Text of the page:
FUEL CELL? What’s that?

A fuel cell is a device that converts chemical energy from a fuel into electricity. This occurs through the chemical reaction of positively charged hydrogen ions (from the fuel) with oxygen or another oxidizing agent. In a classic battery, the chemicals required are already present in the battery in fixed and limited quantities. Fuel cells are different: given a flow of fuel and oxygen or air to sustain the chemical reaction, they have the advantage of being able to produce electricity continuously for as long as these inputs are supplied. This opens the door to many applications where classic batteries are impractical or uncompetitive. The most common fuel used in fuel cells is hydrogen, which can be generated from pure water using electricity from renewable sources. When the fuel cell is operated, the only end products are water and heat!

HYDROGEN? How can one obtain that?

On Earth, hydrogen is generally found in compounds with other elements. The most common are carbon, with which it forms methane (CH4), and oxygen, with which it forms water (H2O). To get pure hydrogen for industrial applications, it must be separated from the chemical elements to which it is bound. Today, 95% of hydrogen is extracted either from wood or from fossil fuels, such as natural gas and oil.

Hydrogen can also be produced using electricity, through electrolysis of water. An electric current is used to split water (H2O) into oxygen (O2) and hydrogen (H2). The great advantage of this method is that the energy can come from renewable sources! This is currently the most sustainable method of producing hydrogen.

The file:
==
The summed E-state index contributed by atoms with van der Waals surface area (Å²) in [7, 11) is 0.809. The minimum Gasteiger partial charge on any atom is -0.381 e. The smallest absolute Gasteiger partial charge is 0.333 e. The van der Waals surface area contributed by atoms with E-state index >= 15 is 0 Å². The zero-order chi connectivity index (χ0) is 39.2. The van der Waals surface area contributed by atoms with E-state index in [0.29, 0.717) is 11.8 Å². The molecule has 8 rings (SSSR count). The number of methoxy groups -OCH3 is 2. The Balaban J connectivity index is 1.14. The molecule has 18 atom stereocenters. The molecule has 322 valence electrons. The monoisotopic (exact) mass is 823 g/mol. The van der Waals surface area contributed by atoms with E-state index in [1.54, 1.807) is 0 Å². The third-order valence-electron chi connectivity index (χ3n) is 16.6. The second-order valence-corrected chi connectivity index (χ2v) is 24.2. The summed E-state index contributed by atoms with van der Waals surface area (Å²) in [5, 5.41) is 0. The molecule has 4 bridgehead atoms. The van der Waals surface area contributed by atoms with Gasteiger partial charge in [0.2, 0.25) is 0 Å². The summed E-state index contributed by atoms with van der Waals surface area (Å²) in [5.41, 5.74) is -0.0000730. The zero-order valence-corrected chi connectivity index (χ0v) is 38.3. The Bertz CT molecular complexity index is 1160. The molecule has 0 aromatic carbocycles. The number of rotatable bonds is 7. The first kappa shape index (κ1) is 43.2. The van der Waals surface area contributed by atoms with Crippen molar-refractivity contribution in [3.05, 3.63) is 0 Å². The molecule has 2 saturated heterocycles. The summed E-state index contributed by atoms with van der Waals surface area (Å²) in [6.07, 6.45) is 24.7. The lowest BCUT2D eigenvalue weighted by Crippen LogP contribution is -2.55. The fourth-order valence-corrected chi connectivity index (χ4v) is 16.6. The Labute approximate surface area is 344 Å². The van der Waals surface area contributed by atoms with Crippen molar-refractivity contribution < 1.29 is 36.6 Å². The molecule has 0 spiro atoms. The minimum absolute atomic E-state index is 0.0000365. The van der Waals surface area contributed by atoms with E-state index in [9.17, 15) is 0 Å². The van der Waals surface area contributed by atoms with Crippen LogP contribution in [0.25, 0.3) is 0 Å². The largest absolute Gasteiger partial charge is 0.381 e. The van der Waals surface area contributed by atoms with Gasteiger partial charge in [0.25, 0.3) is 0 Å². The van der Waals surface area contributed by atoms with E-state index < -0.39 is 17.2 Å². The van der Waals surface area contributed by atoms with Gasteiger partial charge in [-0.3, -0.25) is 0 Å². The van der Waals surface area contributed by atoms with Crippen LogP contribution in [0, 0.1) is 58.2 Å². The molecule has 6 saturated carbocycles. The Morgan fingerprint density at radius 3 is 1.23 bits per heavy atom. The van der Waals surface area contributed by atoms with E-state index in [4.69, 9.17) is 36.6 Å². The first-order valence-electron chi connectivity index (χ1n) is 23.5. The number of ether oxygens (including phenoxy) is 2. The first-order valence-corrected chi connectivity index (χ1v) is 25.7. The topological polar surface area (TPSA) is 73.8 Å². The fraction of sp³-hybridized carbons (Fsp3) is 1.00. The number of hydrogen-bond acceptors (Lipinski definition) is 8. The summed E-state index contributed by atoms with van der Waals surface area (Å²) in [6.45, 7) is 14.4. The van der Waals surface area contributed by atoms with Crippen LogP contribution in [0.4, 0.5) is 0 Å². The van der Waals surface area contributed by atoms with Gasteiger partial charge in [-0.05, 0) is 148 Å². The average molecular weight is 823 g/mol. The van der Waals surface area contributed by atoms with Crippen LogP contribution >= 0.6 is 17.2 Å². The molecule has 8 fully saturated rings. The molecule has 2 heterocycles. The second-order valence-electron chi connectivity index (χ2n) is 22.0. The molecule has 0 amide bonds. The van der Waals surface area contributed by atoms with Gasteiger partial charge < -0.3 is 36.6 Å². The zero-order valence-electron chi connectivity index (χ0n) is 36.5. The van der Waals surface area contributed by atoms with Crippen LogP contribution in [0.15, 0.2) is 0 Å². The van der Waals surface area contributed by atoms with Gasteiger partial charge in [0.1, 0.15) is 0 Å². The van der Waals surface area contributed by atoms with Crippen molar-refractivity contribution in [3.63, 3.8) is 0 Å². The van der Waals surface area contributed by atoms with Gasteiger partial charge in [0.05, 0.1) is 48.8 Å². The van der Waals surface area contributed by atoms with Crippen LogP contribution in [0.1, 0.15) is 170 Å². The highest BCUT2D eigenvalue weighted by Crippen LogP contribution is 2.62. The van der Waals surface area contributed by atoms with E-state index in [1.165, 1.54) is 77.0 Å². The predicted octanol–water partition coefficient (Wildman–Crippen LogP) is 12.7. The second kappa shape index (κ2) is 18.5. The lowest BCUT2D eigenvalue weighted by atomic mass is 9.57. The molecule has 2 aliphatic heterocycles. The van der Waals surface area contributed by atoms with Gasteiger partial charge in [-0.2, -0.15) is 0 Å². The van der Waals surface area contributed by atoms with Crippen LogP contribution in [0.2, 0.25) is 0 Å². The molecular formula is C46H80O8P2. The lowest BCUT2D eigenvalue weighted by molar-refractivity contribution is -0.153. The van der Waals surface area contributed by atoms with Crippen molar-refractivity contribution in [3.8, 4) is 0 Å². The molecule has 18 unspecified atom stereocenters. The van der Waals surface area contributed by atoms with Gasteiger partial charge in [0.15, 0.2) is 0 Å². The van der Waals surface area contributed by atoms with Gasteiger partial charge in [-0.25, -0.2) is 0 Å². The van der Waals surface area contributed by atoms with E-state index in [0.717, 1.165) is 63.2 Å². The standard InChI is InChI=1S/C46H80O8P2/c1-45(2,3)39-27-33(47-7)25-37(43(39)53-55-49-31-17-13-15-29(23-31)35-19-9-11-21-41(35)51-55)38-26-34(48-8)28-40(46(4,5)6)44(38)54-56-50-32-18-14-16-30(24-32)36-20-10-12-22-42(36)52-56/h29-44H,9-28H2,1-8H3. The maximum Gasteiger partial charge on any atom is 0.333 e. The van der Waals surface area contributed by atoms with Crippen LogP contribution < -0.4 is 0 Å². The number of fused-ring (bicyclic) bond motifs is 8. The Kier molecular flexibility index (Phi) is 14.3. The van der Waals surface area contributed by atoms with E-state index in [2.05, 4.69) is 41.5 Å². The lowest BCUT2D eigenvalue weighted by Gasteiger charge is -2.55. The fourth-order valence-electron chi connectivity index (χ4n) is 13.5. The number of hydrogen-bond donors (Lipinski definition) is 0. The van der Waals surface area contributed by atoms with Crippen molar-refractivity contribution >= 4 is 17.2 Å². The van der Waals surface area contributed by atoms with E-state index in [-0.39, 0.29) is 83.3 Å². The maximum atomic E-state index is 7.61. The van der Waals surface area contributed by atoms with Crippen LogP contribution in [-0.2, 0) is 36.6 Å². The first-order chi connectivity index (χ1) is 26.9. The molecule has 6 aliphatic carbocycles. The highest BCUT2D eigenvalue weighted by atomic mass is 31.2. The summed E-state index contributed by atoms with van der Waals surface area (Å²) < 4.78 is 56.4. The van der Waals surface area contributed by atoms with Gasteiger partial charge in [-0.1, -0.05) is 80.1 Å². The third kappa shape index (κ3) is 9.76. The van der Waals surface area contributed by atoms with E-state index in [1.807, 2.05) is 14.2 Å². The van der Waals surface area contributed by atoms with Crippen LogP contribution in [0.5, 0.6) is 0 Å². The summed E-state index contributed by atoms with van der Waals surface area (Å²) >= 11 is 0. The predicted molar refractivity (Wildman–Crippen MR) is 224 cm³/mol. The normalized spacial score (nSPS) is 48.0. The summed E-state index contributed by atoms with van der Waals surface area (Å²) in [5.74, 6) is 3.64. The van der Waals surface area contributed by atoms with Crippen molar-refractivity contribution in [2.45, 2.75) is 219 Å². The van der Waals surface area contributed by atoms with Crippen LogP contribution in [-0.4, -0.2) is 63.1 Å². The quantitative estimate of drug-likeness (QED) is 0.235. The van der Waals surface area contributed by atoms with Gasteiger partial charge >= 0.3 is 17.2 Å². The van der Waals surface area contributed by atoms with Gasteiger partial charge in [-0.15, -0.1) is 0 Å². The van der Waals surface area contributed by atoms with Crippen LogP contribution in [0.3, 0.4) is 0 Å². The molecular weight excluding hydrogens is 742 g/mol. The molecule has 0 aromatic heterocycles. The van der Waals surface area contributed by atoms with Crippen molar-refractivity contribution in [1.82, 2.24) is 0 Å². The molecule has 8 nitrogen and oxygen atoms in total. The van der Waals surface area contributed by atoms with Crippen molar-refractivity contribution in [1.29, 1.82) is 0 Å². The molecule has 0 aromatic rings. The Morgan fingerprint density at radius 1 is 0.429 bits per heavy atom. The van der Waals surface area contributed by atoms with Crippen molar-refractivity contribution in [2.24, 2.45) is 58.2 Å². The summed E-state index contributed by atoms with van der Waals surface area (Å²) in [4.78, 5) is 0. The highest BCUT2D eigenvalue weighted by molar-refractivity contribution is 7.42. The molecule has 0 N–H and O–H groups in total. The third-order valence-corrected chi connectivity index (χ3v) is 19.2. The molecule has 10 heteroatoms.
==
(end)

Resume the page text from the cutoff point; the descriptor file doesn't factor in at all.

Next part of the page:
In fact, hydrogen production represents an ideal way to convert electricity into a chemical fuel when production from renewable sources exceeds demand over a long period of time. For example, excess solar energy produced during summer would be fully utilised, and would be dispatchable – available whenever needed.


Hydrogen is the most appropriate technology for large-scale, long-term storage. It is highly scalable, and does not suffer from losses such as the self-discharge typical with batteries.

Hydrogen can be stored for subsequent use in many ways, including high–pressure tanks, cryogenics, and chemical compounds that reversibly release H2 upon heating.  Underground hydrogen storage is used to provide grid-scale storage of hydrogen produced from intermittent energy sources, such as wind or solar power. Underground storage is also adapted to providing fuel for transportation, particularly for hybrid-electric vehicles, ships and airplanes. Stationary fuel cells are used for commercial, industrial and residential primary and backup power generation. Fuel cells are very useful as power sources in remote/off-grid applications, such as spacecraft, remote weather stations, large parks, data centres and rural locations. A fuel cell system running on hydrogen and oxygen can be compact and lightweight, and have no major moving parts. Because hydrogen-oxygen fuel cells have no major moving parts and do not involve combustion, in ideal conditions they can achieve up to 99.9999% reliability.